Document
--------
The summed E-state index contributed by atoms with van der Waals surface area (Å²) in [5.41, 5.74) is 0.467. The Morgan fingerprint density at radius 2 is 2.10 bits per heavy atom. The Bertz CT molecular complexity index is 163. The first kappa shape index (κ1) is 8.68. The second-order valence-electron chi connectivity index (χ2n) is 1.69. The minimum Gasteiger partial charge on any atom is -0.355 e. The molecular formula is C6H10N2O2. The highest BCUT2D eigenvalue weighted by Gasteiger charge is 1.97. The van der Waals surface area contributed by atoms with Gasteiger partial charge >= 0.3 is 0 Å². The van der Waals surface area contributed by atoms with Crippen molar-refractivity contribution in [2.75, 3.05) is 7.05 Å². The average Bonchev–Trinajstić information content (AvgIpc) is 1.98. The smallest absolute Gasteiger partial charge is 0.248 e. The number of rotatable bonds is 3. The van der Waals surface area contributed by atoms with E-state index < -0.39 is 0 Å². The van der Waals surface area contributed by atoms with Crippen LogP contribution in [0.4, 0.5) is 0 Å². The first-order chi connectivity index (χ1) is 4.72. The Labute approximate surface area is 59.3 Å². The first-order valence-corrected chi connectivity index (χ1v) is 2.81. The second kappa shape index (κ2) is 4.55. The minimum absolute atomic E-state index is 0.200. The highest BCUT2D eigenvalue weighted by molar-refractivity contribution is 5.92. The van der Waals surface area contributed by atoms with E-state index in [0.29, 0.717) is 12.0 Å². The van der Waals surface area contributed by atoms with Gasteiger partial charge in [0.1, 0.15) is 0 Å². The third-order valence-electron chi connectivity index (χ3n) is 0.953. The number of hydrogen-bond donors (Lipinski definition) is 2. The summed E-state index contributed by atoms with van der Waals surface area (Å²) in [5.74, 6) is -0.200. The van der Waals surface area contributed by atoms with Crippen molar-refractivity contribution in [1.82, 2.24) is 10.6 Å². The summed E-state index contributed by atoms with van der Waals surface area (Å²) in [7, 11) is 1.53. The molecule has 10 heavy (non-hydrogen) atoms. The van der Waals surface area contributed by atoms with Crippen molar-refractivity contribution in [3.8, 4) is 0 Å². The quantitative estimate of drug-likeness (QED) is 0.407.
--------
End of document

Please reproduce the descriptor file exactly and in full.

The summed E-state index contributed by atoms with van der Waals surface area (Å²) in [5.41, 5.74) is 0.467. The Morgan fingerprint density at radius 2 is 2.10 bits per heavy atom. The Bertz CT molecular complexity index is 163. The first kappa shape index (κ1) is 8.68. The second-order valence-electron chi connectivity index (χ2n) is 1.69. The minimum Gasteiger partial charge on any atom is -0.355 e. The molecular formula is C6H10N2O2. The highest BCUT2D eigenvalue weighted by Gasteiger charge is 1.97. The van der Waals surface area contributed by atoms with Gasteiger partial charge >= 0.3 is 0 Å². The van der Waals surface area contributed by atoms with Crippen molar-refractivity contribution in [2.75, 3.05) is 7.05 Å². The average Bonchev–Trinajstić information content (AvgIpc) is 1.98. The smallest absolute Gasteiger partial charge is 0.248 e. The number of rotatable bonds is 3. The van der Waals surface area contributed by atoms with E-state index < -0.39 is 0 Å². The van der Waals surface area contributed by atoms with Crippen LogP contribution in [0.4, 0.5) is 0 Å². The first-order chi connectivity index (χ1) is 4.72. The Labute approximate surface area is 59.3 Å². The first-order valence-corrected chi connectivity index (χ1v) is 2.81. The second kappa shape index (κ2) is 4.55. The minimum absolute atomic E-state index is 0.200. The highest BCUT2D eigenvalue weighted by molar-refractivity contribution is 5.92. The van der Waals surface area contributed by atoms with E-state index in [0.29, 0.717) is 12.0 Å². The van der Waals surface area contributed by atoms with Gasteiger partial charge in [0.1, 0.15) is 0 Å². The third-order valence-electron chi connectivity index (χ3n) is 0.953. The number of hydrogen-bond donors (Lipinski definition) is 2. The summed E-state index contributed by atoms with van der Waals surface area (Å²) in [5.74, 6) is -0.200. The van der Waals surface area contributed by atoms with Crippen molar-refractivity contribution in [1.82, 2.24) is 10.6 Å². The summed E-state index contributed by atoms with van der Waals surface area (Å²) in [7, 11) is 1.53. The molecule has 10 heavy (non-hydrogen) atoms. The van der Waals surface area contributed by atoms with Crippen molar-refractivity contribution in [3.8, 4) is 0 Å². The quantitative estimate of drug-likeness (QED) is 0.407.